July 15, 2009

Don’t Depend on Spell Check

Reuters carried a story today about how employers look at resumes: Here is my job resumay

Spelling errors on a resume can kill a chance for a job.
"The resume is an applicant's first chance to impress the hiring manager," said Kathryn Bolt, president of Accountemps' Canadian operations. "Mistakes on one's application materials may prompt employers to assume there also will be mistakes made on the job."
This reminded me of a small piece I wrote for one of my journalism classes when I saw that my students were not fully looking over their work for spelling errors. I told them one of the best ways to find mistakes is to take the time to read their article out loud.

"The ear," I said, "can catch an error the eye might miss."

Plus, I added, don't trust spell check alone. Correctly spelled words in the wrong place are just as bad as misspelled words. The Reuters' piece offers the following:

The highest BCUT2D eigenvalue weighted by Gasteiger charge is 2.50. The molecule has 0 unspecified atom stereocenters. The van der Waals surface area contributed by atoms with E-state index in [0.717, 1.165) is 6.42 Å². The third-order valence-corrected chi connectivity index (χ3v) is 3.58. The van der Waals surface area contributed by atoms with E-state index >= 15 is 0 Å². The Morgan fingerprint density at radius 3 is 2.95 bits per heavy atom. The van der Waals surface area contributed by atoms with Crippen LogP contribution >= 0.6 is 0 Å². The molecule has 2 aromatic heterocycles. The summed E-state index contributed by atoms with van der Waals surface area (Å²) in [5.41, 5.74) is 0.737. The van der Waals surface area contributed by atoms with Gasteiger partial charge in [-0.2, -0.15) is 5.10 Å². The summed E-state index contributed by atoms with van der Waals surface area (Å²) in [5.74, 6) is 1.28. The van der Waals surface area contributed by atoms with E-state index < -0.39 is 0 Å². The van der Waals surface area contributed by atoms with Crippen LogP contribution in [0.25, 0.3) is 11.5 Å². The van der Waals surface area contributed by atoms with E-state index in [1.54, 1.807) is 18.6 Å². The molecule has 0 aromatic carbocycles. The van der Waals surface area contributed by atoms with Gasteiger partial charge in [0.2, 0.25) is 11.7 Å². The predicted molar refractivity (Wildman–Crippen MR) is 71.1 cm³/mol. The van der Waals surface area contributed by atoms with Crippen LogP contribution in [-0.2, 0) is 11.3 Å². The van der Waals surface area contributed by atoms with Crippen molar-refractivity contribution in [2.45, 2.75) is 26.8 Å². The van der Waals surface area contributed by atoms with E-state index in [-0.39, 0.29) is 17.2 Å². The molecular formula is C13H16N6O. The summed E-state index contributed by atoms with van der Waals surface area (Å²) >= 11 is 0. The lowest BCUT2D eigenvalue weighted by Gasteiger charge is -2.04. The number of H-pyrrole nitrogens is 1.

Common mistakes include: "Dear Sir or Madman", "I'm attacking my resume for you to review", "Following is a grief overview of my skills" and "Have a keen eye for derail."
And I offer my own contribution:
When ewe right, ewe should remember two double Czech you’re spelling. Spell check will knot catch awl miss takes.

As eye sit hear in my office reeding articles, eye one dear how many thymes I have scene speeling errors that should have been avoided.

Spell check a loan does knot prevent mistakes.

Sum times using the grammar Czech helps too identify some miss takes.

Butt knot awl of them.

There is nothing like reeding a story out loud. When ewe reed sum thing and here it, ewe can often sea wear the mistakes our.

1 comment:

Anonymous said...

If I dont want to use the phone part of the iPhone, is it different than the iPod Touch? What are the differences, besides the obvious phone part?



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